From April 1st 2018, the new energy efficiency standards that everybody’s been talking about will be rolled out industry wide. The onus for meeting the standards, which call for all rental properties subject to news leases or renewals to meet a minimum "E" rating on their Energy Performance Certificate (EPC), will be on landlords. But this new legislation is something that every agent should know back to front. Here’s why:
The crackdown on under-performing properties could cut directly into agents’ revenue stream – as, under the directive, properties that fall below an E rating on the A-G scale will be forced off the market until improvements are made. This affects not only the landlords who own the properties, but also the agents who are trying to market them. The legislation also applies not just to new tenancy agreements, but to renewals as well, which means that it’s not just new business that will be affected for lettings agents, but existing tenants looking to routinely renew as well.
Demonstrating legal knowledge
When it comes to the legalities of the lettings business, landlords expect – and have the right to – informed agents who have kept up-to-date with all the industry’s’ rules and regulations, not just the ones that directly apply to them. In a crowded market, agents that can’t keep up will fall behind.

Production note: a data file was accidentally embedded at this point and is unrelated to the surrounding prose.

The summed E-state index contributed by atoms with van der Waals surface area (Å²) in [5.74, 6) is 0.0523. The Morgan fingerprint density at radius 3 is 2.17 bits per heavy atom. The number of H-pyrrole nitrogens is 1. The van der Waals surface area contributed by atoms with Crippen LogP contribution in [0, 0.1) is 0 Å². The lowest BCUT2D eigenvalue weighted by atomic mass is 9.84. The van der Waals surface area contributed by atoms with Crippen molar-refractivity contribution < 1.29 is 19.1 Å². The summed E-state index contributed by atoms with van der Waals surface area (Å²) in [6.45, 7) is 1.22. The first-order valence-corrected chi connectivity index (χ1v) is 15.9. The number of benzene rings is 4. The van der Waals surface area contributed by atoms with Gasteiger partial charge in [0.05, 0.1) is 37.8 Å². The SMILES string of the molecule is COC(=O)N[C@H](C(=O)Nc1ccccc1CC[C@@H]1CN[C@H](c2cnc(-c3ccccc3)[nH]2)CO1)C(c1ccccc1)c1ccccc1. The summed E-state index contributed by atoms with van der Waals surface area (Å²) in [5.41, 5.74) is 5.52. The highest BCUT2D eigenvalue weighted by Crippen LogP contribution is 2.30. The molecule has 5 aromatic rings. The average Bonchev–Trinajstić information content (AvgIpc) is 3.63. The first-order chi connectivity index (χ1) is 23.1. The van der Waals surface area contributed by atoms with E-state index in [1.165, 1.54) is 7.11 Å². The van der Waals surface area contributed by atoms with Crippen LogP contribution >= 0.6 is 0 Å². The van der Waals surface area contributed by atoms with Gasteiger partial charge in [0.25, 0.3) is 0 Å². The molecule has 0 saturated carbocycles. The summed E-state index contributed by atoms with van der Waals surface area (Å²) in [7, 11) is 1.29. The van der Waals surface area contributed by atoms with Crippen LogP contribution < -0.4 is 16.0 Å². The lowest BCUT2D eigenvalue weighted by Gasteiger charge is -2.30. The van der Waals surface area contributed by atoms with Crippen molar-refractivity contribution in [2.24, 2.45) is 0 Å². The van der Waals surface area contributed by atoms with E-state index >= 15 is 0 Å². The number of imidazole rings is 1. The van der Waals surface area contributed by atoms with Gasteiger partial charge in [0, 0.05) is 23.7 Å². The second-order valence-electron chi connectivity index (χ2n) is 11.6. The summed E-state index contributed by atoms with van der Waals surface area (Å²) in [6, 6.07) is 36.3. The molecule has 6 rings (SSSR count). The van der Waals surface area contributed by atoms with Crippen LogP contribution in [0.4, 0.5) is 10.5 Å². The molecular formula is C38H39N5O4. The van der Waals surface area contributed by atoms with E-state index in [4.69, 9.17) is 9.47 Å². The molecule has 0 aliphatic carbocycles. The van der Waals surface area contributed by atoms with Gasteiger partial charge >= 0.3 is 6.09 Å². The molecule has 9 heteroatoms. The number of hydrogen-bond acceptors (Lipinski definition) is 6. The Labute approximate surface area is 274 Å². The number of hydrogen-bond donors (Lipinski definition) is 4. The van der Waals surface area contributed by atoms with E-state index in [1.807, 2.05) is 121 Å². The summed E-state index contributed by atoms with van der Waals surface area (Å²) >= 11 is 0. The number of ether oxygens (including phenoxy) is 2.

There are dozens of simple but effective ways for a property to improve its energy rating, almost all of which a letting agent should be in a position to help a landlord with. In addition to more expensive options like double glazing or upgrading an old boiler with a newer, more efficient heating system, there are several cheaper options that should make a big difference. Agents could advise landlords to switch their lightbulbs to more energy-efficient LEDs, seal up any open chimney flues or fireplaces and look into how thick their draft excluders and curtains really are. One of the most effective options is to top up loft insulation (going from no insulation to insulation of 270mm can improve a rating by up to 15 points) – a simple procedure that most agents with contractor connections should be able to set up with minimal time impact to themselves.
This is just the beginning
Perhaps the major reason agents should be on top of this legislation is because it’s just the start. From 1st April 2020, all properties, regardless of whether or not a renewal is due, must meet the minimum energy requirements. Meanwhile, in February 2018, MPs backed a proposed Bill that could see all domestic properties required to attain a minimum Energy Performance Certificate rating of “C” by 2035. When it comes to energy efficiency, winter is coming – and those that aren’t prepared for it may find themselves frozen out.
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